Skip to content

Art, Democracy, and Seasons

September 9, 2006

Art is too democratic for me. I distrust art for the same reasons I distrust democracy. Meaning is attributed to meaningless self-expression, and the foolish emperor prances when he should be embarrassed to death. Sound bites, sight bites; there isn’t any difference. Everyone is entitled to define his own terms, declare his own territory of thought, and oppose truth by hurling epithets such as, “elitist” and “absolutist.”

I acknowledge the notion of talent, but I do not usually connect it with art produced after the 17th century. I appreciate talented applications when they illustrate a concept in a pleasing way, which I qualify as graphic text, rather than “art.” But I realize this usage is likely to be peculiar to me. I consider myself artistically untalented, remaining transfixed at my Colorforms phase, but have now to resort to difficult computer-pad-dragging maneuvers instead of picking up little pieces of vinyl and arranging them in heart-stopping arrays. The trouble with Colorforms and computer palettes is that they come with a limited supply of unblendable colors.

Nature differs from art; is owes no limits to its materials. God created colors for his own good pleasure and ours, and he is not limited by materials as we are. “The heavens declare the glory of God; and the firmament showeth his handywork” (Ps 19:1). What God declares is necessarily righteous, good, purposeful, and true. God has also judged men with bad statesmen ever since they first demanded a king and threw over God as their King. They got Saul, the Bubba of his day.

I acknowledge the notion of statesmanship, but I do not connect it to democracy. At the present time, I can think of no statesmen in the world, any more than I could name a favorite artist. Of course, I have neither experience nor gifts as a statesman, not even a Colorforms phase.

I am blessed to live where there are seasons, not harsh, but each distinct in its ways. My favorite is Fall. I love Fall chores–cutting things, bundling up dead things, bringing the sheaves to the barn, as it were…preparing for the time of no more work for a while. My husband, of course, does most of the tasks, but I like watching him work. I take pleasure in the ever-green bamboo I see from my study window, its long leaves glistening with golden dew in the cold dawn. I watch as it bends to the ground in the wind and stands upright again; it seems always to be in motion. The wind bloweth where it listeth, and thou hearest the sound thereof, but canst not tell whence it cometh, and whither it goeth; so is every one that is born of the Spirit Jn 3:8. I see effects of things; their origins I ponder in faith.

God created the seasons on the fourth day. They were here when he placed man in the garden on the sixth day. The seasons, like the rest of creation, were made for man and for God’s own good pleasure. What an incredible tribute. Man was given a cycle for managing the rest of the creation entrusted to him. And the cycle, like all else in creation, was made with beauty, and purpose, and colors, and wisdom beyond our apprehension.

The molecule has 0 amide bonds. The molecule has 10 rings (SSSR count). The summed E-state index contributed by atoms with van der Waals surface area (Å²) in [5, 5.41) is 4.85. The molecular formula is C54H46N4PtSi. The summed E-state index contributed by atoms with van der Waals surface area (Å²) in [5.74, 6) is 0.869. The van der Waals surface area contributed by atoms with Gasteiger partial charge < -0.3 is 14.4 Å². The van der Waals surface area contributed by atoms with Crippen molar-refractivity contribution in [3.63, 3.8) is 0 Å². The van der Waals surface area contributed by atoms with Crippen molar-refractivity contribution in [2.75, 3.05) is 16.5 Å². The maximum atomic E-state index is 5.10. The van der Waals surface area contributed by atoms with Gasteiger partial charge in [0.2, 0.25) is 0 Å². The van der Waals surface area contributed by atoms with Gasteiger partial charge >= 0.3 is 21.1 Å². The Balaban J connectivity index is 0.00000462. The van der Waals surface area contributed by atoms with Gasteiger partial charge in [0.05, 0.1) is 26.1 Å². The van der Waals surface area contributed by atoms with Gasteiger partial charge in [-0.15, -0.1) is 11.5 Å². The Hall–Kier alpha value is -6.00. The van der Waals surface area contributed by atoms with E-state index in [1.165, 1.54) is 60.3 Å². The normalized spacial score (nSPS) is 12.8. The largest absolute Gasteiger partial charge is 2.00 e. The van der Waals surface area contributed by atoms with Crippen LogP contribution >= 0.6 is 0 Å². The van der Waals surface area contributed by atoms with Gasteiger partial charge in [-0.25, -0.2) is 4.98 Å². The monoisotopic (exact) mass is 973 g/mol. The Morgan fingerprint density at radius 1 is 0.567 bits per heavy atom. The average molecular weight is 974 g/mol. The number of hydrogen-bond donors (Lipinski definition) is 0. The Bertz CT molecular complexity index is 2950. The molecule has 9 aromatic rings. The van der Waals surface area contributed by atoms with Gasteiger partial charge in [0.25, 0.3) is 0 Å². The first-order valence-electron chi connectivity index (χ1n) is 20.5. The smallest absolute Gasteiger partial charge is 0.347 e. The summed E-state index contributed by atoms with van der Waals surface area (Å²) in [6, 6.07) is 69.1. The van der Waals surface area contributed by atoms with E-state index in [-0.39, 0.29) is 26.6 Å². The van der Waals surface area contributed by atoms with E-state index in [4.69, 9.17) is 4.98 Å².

And now, in the season of our sin, we see futile endeavors like sin-driven art, and candidates aspiring to be aliens from space, and we live in the season of perpetual Fall…a time of cutting things down, bundling up dead things, bringing the sheaves to the barn….


HZ said…
Are those nickels she is puffing out of her mouth??I think art is only so democratic because the impressionists came along and made soup of everything (not just what they were looking at, but the whole theory of beauty etc, that it is not so much what a thing is that we ought to see as what it is to us: why then bother looking at things outside of ourselves at all?). Also because we hesitate to say that some people endowed by their Creator with not only a better capacity for self expression but perhaps even a better self to express.

2:24 PM  
Mrs. B said…
“Nickels?” “her?” “mouth?” Oh yes, now I see it….I’d posit that egalitarianism and impressionism hold hands. I also like what Alexander Pope said, “What oft was thought but ne’er so well expressed.”

I used to refer to a certain pop writer, now dead by overdose, like this: “A writer writes what anyone else could think but no one else could write. ‘R’ writes what no one else would think but anyone else could write.”

3:55 PM  
HZ said…
That is beautiful, Lauren. A great tribute to a mediocre man. Moving. In fact I’m going to get up now.
4:28 PM  
Victorbravo said…
I know the guy. He claimed to write about trout but he never went fishing. He didn’t have the skill to be practical and he didn’t have the intellect to be theoretical. Instead, he operated in that middle and nether realm of imagination disconnected from the substance.I like Bach’s version of Art: hard work leading to skilled craftsmanship tempered by form and directed to glorifying God.

There was nothing mystical about the process at all. He did not wait for a muse or yearn to define himself. Yet it ended up exquisite and sublime. I think it was because he was outer-directed (and upper-directed).

6:30 PM  
Ryan S. said…
I think I like fall the best too. It used to be summer, but that was when I was in school.
1:44 AM  
Mike Pitzler said…
I like the sublime reference to bamboo.I know a craftsman who hammers out exegesis in his cave of books and shows us his work on the Market Day of the Soul. Work that lasts and is good for the soul. An art that can be eaten and nourishes.

9:16 AM  
Mrs. B said…
Victorbravo: You finished my thought like a symphony.Ryan: So, if you return to school, will you again prefer summer over fall? Is your seasonal taste situational or intrinsic?

Mike: Next time you guys come over, we’ll have to sit out front and groove in the grove.

7:30 AM  

Comments are closed.